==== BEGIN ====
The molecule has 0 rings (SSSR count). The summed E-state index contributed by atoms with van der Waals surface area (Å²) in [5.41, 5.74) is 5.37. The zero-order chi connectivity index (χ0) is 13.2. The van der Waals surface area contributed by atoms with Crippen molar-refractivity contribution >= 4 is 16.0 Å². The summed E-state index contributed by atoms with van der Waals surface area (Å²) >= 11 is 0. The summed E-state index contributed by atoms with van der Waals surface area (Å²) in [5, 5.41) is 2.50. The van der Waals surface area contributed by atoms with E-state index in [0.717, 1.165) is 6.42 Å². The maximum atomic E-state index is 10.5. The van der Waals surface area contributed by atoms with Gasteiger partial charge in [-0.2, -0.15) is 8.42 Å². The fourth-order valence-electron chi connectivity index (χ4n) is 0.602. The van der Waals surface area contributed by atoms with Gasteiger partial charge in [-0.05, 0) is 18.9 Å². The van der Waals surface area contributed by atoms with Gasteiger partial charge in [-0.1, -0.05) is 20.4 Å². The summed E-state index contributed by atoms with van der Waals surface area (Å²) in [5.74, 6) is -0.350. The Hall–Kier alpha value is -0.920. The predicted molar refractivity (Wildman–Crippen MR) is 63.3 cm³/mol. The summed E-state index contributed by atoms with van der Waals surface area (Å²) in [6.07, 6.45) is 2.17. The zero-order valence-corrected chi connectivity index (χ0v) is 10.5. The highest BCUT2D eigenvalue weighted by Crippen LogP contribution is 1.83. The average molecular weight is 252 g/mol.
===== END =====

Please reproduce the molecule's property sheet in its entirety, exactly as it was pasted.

The molecule has 0 rings (SSSR count). The summed E-state index contributed by atoms with van der Waals surface area (Å²) in [5.41, 5.74) is 5.37. The zero-order chi connectivity index (χ0) is 13.2. The van der Waals surface area contributed by atoms with Crippen molar-refractivity contribution >= 4 is 16.0 Å². The summed E-state index contributed by atoms with van der Waals surface area (Å²) >= 11 is 0. The summed E-state index contributed by atoms with van der Waals surface area (Å²) in [5, 5.41) is 2.50. The van der Waals surface area contributed by atoms with E-state index in [0.717, 1.165) is 6.42 Å². The maximum atomic E-state index is 10.5. The van der Waals surface area contributed by atoms with Gasteiger partial charge in [-0.2, -0.15) is 8.42 Å². The fourth-order valence-electron chi connectivity index (χ4n) is 0.602. The van der Waals surface area contributed by atoms with Gasteiger partial charge in [-0.05, 0) is 18.9 Å². The van der Waals surface area contributed by atoms with Gasteiger partial charge in [-0.1, -0.05) is 20.4 Å². The summed E-state index contributed by atoms with van der Waals surface area (Å²) in [5.74, 6) is -0.350. The Hall–Kier alpha value is -0.920. The predicted molar refractivity (Wildman–Crippen MR) is 63.3 cm³/mol. The summed E-state index contributed by atoms with van der Waals surface area (Å²) in [6.07, 6.45) is 2.17. The zero-order valence-corrected chi connectivity index (χ0v) is 10.5. The highest BCUT2D eigenvalue weighted by Crippen LogP contribution is 1.83. The average molecular weight is 252 g/mol.